Based on a minimal installation of Ubuntu, Turnkey Linux File server can be up and going in a matter of minutes. Put it on just about any hardware you like and it will ready to serve files. I have seen it work on a virtual machine, an old desktop and server packed with disk drives. Setting up raid is a breeze using Webmin raid configuration and because it is Linux software raid, you are not dependent on a specific controller.

    The files can be accessed via Samba, SSH, Web based file manager, or Webmin. Try it! You have nothing to lose.
    Reply
  • HMiller - Monday, September 05, 2011 - link

    Just as an example, I picked up a Dell PowerEdge 2900 with dual 4 core CPUs, 16 GB ECC RAM, Perc5i RAID Controller, 10 hot swap drive bays, dual server grade gigabit NICs, redundant PSUs, and Dell Remote Access Controller for remote screen control outside the OS. Total price on eBay was $790 with shipping. I even got 10 36gb 15,000 rpm SAS drives. 4 of those small drives make an OS drive similar in speed to a low end SSD, leaving space for adding 6 2TB drives for RAID5 data storage. I get 110MB/sec file copies, and 250MB/sec transfer speeds within the RAID volumes. Gigabit Ethernet is my bottleneck.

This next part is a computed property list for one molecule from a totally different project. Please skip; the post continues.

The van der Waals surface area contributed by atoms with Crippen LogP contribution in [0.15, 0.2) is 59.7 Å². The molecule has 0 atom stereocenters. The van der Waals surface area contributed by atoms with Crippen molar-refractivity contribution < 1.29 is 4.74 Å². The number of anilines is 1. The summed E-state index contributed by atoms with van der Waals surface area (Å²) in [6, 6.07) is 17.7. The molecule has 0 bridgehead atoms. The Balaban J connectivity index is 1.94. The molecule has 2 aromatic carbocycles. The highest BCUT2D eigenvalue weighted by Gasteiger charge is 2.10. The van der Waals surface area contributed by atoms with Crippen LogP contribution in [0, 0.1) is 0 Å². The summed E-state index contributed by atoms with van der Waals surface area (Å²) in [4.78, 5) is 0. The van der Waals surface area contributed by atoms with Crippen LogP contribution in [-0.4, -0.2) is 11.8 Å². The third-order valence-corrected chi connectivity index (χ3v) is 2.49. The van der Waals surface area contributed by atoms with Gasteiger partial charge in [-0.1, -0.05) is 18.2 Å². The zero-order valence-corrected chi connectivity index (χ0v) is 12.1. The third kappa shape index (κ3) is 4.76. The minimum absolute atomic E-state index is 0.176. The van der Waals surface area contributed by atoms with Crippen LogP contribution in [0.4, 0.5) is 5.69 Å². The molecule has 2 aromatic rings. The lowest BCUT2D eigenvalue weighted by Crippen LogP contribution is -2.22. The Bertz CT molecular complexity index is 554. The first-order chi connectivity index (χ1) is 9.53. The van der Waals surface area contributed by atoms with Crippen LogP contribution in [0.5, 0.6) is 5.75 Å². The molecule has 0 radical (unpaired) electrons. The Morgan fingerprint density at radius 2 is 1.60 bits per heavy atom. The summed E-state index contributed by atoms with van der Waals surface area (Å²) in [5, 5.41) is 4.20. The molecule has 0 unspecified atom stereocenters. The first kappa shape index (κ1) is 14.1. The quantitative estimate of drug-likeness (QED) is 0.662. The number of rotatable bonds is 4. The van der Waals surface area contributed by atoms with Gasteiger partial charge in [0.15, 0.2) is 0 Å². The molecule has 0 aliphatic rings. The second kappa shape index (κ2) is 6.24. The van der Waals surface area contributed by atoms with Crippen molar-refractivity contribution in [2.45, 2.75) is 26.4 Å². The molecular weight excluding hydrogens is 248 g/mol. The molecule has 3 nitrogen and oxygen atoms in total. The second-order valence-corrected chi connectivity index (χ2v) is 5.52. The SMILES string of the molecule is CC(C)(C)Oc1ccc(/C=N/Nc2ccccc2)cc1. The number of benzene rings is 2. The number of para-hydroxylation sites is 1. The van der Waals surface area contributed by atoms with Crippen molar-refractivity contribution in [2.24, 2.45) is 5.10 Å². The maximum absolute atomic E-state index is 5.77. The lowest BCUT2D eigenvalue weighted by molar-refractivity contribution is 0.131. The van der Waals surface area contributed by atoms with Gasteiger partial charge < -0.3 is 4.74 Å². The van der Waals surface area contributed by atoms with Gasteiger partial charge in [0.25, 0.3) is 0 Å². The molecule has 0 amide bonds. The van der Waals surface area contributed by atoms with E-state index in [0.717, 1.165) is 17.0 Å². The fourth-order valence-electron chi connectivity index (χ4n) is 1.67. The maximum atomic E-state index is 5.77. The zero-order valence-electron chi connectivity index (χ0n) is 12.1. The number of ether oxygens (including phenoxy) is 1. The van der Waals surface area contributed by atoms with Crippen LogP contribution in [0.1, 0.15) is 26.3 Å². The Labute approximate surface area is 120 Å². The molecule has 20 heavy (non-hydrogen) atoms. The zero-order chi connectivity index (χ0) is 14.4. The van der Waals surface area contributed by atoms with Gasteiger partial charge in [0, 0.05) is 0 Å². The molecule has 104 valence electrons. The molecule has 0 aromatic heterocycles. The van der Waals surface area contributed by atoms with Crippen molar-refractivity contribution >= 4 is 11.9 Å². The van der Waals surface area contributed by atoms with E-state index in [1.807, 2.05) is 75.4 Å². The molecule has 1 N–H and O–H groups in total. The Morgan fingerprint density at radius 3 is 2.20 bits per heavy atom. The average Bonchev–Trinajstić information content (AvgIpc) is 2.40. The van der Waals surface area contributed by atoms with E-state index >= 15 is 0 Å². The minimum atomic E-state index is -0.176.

It is loud, so you need a basement or place away from people, but you get a lot more for you money than with junky low power consumer parts.

    Windows 2008 R2 is what I am using, but most Linux distros would be fully supported as well. I think this will last longer and perform a lot better for similar or lower cost new hardware.

    Consumer hardware has always seemed to struggle with heavy disk and network load in my experience, regardless of it's stated specification. Mainboard disk controllers with 6 or 8 sata ports mostly behave like junk if you actually populate all their sata ports.
    Reply
  • crótach - Monday, September 05, 2011 - link

    i thought it was the most widely used NAS raid platform for home users?

    also the choice of motherboards is quite narrow. what about some supermicro itx boards with 6 sata headers, to me that would be a perfect match for the fractal array r2 case with 6 hard drive slots :)
    Reply